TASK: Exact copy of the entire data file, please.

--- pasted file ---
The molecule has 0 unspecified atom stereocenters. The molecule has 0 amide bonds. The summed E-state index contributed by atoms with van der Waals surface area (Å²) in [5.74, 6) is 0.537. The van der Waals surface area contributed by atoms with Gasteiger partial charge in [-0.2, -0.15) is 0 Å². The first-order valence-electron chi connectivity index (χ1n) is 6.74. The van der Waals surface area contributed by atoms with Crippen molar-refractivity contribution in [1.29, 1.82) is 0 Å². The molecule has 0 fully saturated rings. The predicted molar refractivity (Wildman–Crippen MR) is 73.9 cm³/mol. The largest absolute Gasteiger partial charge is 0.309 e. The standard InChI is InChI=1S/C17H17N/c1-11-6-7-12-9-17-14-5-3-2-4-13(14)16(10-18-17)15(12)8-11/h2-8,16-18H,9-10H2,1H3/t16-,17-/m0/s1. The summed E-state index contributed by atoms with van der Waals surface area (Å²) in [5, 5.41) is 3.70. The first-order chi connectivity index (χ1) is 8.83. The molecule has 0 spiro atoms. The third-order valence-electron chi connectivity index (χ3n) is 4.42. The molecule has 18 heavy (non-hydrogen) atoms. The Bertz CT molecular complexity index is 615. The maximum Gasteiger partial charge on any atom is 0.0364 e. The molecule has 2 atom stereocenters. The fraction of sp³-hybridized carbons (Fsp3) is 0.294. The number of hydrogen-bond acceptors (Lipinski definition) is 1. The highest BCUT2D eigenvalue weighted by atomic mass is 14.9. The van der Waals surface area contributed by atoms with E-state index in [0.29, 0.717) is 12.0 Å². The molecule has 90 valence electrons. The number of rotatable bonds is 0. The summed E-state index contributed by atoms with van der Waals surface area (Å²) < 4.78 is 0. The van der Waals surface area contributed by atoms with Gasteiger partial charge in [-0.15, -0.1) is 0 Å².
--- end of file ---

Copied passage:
The molecule has 0 unspecified atom stereocenters. The molecule has 0 amide bonds. The summed E-state index contributed by atoms with van der Waals surface area (Å²) in [5.74, 6) is 0.537. The van der Waals surface area contributed by atoms with Gasteiger partial charge in [-0.2, -0.15) is 0 Å². The first-order valence-electron chi connectivity index (χ1n) is 6.74. The van der Waals surface area contributed by atoms with Crippen molar-refractivity contribution in [1.29, 1.82) is 0 Å². The molecule has 0 fully saturated rings. The predicted molar refractivity (Wildman–Crippen MR) is 73.9 cm³/mol. The largest absolute Gasteiger partial charge is 0.309 e. The standard InChI is InChI=1S/C17H17N/c1-11-6-7-12-9-17-14-5-3-2-4-13(14)16(10-18-17)15(12)8-11/h2-8,16-18H,9-10H2,1H3/t16-,17-/m0/s1. The summed E-state index contributed by atoms with van der Waals surface area (Å²) in [5, 5.41) is 3.70. The first-order chi connectivity index (χ1) is 8.83. The molecule has 0 spiro atoms. The third-order valence-electron chi connectivity index (χ3n) is 4.42. The molecule has 18 heavy (non-hydrogen) atoms. The Bertz CT molecular complexity index is 615. The maximum Gasteiger partial charge on any atom is 0.0364 e. The molecule has 2 atom stereocenters. The fraction of sp³-hybridized carbons (Fsp3) is 0.294. The number of hydrogen-bond acceptors (Lipinski definition) is 1. The highest BCUT2D eigenvalue weighted by atomic mass is 14.9. The van der Waals surface area contributed by atoms with E-state index in [0.29, 0.717) is 12.0 Å². The molecule has 90 valence electrons. The number of rotatable bonds is 0. The summed E-state index contributed by atoms with van der Waals surface area (Å²) < 4.78 is 0. The van der Waals surface area contributed by atoms with Gasteiger partial charge in [-0.15, -0.1) is 0 Å².